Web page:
MariaDB is a community-developed, commercially supported fork of the MySQL relational database management system, intended to remain free and open-source software under the GNU General Public License.
Databases exist because of the need to change data into information. Data are the raw and unprocessed facts. Information is obtained by processing the data into something useful. A database is a large repository of facts, designed in such a way that processing the facts into information is easy.
A key, or index, unlocks access to the tables. If you know the key, you know how to identify specific records and the relationships between the tables. Each key consists of one or more fields, or field prefix. The order of columns in an index is significant. Each key has a name.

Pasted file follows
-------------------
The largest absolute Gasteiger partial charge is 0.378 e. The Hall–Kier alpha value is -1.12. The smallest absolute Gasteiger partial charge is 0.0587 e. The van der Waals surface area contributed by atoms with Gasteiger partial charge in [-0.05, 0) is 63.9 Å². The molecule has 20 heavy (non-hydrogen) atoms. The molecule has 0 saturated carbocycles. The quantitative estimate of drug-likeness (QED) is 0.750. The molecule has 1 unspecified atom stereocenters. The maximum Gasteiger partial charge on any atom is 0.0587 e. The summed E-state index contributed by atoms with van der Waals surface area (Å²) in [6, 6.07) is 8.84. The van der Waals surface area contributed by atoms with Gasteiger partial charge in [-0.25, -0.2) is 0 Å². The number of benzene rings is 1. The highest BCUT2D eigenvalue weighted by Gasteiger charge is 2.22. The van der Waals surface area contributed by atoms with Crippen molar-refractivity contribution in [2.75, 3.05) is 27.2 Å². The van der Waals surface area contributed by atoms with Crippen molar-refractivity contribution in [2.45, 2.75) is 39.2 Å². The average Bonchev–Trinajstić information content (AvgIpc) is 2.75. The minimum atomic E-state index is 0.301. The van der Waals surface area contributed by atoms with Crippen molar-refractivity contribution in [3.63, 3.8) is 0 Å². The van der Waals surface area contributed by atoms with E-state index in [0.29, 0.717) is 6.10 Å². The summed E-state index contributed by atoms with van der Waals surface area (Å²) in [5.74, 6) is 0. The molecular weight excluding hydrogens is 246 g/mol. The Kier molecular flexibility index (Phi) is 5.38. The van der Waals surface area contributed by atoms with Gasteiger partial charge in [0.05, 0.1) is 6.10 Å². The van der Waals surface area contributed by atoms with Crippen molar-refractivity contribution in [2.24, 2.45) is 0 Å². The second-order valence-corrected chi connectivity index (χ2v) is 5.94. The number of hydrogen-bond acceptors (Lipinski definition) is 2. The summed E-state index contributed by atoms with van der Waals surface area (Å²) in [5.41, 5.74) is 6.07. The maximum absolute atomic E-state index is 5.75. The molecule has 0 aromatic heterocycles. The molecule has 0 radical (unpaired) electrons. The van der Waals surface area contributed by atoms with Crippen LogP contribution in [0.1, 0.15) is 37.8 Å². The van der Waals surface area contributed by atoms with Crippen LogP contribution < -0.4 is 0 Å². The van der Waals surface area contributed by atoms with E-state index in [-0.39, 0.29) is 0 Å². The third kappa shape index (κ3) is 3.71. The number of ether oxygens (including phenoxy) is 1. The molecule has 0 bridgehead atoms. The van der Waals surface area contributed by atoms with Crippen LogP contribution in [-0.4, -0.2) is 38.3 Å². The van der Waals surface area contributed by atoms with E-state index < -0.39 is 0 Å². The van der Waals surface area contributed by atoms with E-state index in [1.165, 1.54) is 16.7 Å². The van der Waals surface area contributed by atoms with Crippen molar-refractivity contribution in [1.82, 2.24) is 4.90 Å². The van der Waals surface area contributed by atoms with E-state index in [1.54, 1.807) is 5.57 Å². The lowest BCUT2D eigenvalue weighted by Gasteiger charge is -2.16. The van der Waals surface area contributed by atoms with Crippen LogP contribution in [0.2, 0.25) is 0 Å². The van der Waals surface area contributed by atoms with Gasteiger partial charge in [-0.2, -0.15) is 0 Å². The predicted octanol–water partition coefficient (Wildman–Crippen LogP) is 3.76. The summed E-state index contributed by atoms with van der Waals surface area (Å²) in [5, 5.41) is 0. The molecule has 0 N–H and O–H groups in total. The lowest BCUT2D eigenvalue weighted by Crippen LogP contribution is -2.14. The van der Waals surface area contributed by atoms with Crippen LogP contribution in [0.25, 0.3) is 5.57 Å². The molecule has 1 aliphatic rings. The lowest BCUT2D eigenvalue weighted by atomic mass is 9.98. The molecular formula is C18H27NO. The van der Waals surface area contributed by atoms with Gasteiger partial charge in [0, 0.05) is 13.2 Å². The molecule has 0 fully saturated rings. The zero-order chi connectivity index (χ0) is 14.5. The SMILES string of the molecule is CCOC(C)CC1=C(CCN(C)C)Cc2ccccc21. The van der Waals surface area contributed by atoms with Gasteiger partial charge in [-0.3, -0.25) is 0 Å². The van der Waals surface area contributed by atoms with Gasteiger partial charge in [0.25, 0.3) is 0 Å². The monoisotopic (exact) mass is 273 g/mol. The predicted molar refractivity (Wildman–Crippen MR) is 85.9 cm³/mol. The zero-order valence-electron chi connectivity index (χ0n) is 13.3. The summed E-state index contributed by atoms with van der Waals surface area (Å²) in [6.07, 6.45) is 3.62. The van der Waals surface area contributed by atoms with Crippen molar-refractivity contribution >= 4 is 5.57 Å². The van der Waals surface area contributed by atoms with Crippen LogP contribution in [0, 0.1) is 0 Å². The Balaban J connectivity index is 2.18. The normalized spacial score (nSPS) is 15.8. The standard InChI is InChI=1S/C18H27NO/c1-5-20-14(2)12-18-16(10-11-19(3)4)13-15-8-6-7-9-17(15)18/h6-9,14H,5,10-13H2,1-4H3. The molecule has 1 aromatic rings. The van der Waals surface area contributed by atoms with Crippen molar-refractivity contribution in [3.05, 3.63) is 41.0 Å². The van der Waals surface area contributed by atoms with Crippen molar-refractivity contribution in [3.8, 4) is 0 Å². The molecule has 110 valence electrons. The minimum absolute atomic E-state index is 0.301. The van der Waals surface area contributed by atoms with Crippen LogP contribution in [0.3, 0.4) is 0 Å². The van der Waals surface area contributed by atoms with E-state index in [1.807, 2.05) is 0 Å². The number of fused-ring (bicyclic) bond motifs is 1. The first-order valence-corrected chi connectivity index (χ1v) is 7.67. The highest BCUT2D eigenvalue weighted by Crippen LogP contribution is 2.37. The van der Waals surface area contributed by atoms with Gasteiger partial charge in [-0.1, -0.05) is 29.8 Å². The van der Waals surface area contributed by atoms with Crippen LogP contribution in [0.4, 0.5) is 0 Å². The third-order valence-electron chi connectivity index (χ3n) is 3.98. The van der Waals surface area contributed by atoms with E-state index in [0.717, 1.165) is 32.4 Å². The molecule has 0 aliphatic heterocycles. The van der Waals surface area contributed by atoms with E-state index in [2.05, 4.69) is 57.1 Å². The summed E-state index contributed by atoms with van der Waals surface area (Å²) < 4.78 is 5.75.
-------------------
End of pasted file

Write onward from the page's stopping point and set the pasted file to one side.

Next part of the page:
Data are the values kept in the database. Information is processed data.
A database is a collection of tables, also called entities. Each table is made up of records (the horizontal rows in the table, also called tuples). Each record should be unique, and can be stored in any order in the table.
Before the advent of databases, the only way to store data was from unrelated files. Programmers had to go to great lengths to extract the data, and their programs had to perform complex parsing and relating. Accessing the data from files is a challenging task.